Three weeks, an altered world view
A few people venture out of their comfort zone and truly volunteer to make a difference. We at BEYOND BORDERS were fortunate to have a bunch of such people from Challenger Institute of Technology, Western Australia join us in making such a difference. As part of the Challenger Educate and Make a Difference initiative, we took a group of intrepid Aussies to a school and an orphanage, at Malavli near Lonavala, India. For three weeks these folks would observe, interact, teach, help and all in all, be a part of these wonderful institution’s work.
In order to minimise the language barrier, we put the participants through a weeklong Hindi speaking course, which many came to us and reported was very helpful in understanding and interacting with the volunteers and kids at the institution.
Experiencing first-hand the life and work of the teachers at this institution came as a real eye opener to many of the participants. One of them actually said, that participating in the day-to-day lives of these children and teachers, made her more appreciative of the life she had back in Australia. A meeting with the institution’s founder and director, laid out the task that our bunch had to accomplish. Increasing the level of interactivity and responsiveness in the classroom was one of the most important tasks as these would help raise the standard of education as a whole.
The trip had many moments of wonder, for the participants. Some were really amazed at the level of respect students displayed for their teachers. Others were filled with empathy and admiration for some of the institutions volunteers and teachers who dedicated themselves to teaching these deprived children, completely selflessly.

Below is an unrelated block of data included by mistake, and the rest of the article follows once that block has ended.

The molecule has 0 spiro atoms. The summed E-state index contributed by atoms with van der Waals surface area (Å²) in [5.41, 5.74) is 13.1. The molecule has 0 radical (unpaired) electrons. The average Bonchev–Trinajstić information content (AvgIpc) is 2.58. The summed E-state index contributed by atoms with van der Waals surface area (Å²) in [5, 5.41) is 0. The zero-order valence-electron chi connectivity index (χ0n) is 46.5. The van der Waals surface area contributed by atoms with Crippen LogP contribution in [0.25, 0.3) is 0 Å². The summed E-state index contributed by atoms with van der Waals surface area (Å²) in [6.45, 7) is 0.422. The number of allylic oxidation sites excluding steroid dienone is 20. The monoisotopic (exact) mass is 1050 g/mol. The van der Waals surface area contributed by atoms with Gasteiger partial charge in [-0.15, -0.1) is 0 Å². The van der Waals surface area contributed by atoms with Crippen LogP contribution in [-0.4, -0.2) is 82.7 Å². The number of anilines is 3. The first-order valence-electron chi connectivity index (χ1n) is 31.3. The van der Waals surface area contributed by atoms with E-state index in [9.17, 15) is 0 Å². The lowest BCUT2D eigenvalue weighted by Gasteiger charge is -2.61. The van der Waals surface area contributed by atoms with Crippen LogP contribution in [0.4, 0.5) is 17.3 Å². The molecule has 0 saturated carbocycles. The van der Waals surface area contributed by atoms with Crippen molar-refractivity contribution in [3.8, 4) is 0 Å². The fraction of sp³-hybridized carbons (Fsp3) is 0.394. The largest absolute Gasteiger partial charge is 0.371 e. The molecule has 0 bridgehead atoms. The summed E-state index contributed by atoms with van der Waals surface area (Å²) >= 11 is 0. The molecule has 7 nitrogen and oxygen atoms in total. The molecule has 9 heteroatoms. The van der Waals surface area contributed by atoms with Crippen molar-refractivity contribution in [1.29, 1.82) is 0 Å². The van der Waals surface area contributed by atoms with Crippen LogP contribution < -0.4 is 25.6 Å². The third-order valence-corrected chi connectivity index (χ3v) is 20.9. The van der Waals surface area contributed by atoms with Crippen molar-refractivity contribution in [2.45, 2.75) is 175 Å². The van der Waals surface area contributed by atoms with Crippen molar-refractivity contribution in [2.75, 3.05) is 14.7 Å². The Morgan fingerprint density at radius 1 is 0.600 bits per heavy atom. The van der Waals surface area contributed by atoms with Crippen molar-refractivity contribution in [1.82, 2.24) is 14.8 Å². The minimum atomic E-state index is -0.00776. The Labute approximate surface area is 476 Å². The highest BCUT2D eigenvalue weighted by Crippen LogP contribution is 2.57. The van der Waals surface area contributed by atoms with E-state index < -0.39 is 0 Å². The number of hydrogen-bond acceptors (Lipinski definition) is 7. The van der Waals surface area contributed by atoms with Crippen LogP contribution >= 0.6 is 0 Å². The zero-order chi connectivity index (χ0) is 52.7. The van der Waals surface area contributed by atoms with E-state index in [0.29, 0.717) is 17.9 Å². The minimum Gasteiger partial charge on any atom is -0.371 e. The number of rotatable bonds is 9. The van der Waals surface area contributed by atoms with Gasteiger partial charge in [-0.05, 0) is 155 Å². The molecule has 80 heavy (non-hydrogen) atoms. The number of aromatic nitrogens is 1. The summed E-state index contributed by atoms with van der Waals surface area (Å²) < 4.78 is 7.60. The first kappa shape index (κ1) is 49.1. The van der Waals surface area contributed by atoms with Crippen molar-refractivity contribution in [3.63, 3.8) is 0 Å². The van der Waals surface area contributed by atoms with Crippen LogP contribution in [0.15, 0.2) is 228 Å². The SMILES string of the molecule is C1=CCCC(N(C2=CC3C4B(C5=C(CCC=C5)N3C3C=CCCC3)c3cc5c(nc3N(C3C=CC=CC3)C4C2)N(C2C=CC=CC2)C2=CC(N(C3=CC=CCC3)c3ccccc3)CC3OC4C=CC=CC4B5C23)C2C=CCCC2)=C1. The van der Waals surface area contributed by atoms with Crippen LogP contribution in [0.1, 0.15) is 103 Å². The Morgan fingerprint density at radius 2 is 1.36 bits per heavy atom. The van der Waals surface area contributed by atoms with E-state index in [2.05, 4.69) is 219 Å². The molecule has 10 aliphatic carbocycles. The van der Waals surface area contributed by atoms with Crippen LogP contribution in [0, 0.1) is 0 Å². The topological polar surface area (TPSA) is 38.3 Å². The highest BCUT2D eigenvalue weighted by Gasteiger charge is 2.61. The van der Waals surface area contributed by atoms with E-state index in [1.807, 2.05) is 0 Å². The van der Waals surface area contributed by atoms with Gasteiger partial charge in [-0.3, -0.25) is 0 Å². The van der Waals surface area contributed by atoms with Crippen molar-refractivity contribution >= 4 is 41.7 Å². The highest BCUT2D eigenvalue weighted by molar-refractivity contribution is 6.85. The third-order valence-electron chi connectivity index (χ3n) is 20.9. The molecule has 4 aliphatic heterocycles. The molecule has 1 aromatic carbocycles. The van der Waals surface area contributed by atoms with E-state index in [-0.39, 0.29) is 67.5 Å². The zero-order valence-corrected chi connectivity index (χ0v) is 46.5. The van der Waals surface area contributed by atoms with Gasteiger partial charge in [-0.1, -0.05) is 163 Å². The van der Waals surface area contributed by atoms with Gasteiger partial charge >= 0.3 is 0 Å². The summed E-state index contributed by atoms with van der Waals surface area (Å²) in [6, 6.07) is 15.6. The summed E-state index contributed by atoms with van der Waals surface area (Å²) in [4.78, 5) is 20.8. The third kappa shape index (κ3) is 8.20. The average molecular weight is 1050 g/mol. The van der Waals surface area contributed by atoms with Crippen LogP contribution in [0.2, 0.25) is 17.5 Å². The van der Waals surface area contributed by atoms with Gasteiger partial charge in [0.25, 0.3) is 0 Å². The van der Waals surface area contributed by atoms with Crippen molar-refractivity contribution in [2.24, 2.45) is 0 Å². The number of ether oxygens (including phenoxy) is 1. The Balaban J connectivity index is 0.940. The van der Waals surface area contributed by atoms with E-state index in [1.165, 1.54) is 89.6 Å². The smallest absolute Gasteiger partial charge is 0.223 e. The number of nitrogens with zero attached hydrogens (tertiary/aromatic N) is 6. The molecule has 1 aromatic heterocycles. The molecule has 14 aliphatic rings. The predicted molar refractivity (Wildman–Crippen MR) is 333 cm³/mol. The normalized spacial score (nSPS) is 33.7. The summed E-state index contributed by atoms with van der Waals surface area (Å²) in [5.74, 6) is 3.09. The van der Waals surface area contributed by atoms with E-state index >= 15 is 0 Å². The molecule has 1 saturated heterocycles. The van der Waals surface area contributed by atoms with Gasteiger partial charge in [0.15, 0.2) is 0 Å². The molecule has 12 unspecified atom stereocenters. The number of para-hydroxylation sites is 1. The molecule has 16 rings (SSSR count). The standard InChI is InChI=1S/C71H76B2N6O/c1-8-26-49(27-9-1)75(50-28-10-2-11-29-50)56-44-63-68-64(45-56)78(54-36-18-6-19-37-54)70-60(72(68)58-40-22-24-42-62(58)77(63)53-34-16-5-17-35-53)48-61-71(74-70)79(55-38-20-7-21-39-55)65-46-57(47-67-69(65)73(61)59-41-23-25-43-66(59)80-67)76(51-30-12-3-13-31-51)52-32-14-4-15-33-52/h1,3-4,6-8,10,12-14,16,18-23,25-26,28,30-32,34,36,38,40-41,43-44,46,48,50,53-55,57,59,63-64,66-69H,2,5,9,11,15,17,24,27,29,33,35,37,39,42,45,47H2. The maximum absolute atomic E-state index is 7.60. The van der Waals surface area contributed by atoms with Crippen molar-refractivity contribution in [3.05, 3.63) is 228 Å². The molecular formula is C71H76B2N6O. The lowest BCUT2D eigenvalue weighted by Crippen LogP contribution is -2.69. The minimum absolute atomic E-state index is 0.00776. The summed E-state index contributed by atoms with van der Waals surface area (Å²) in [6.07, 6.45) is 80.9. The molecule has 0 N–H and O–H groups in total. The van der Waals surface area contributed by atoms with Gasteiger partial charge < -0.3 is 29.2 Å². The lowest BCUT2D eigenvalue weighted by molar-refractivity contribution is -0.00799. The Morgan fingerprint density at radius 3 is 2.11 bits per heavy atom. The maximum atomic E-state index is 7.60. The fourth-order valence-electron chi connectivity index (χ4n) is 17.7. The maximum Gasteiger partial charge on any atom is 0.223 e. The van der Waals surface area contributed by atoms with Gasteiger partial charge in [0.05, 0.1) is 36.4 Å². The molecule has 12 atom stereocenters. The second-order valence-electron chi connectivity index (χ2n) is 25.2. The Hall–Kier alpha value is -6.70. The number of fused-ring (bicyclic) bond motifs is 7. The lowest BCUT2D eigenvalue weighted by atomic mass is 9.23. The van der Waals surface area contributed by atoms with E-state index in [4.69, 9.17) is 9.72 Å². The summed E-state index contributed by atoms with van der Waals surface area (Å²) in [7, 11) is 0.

The trips to Pune and Mumbai, brought to light the work of some extraordinary people in some really trying circumstances. People who work with prostitutes in Mumbai’s red light district, trying to make a tangible difference to the lives of the women working there, and their children. A trip to some of the slums in Mumbai, proved to be a real eye-opener to the hazardous conditions in which people manage to eke out a living. Some participants were definitely taken aback by the way these people lived and their positive attitude to life, in the face of such adversity.
Back at the school and orphanage, the participants threw themselves into the program and many of them reported having had fruitful interactions with the teachers, who proved to be most receptive to the teaching techniques they were being introduced to. Many others formed bonds with the innocent children who studied and lived at the orphanage.
The trip was not without its moments of fun. An introduction to the Indian culture and way of celebration, at Malavli, through a Mehendi party, was a great chance for the participants to see the lighter side of things. Participating in the day to day activities of the orphanage and school let to moments of laughter and joy, most ‘tourists’ never get to experience. The participants were also awestruck by the sights of the forts, caves and markets they experienced on their various excursions. A weekend in Mumbai, and witnessing the controlled chaos of the metropolis was another great highlight of the trip for many.
Three weeks of interaction, life-altering experiences and an introduction to a culture that is rich and diverse, made a great impact on the participants. Some of them came to us and expressed interest in sponsoring a child, returning to participate in future programs and wanting to associate with the Challenger Initiative in greater depth. The feedback we received and the positive vibe of the participants has encouraged us to improve and expand the initiative to an even wider audience in the near future.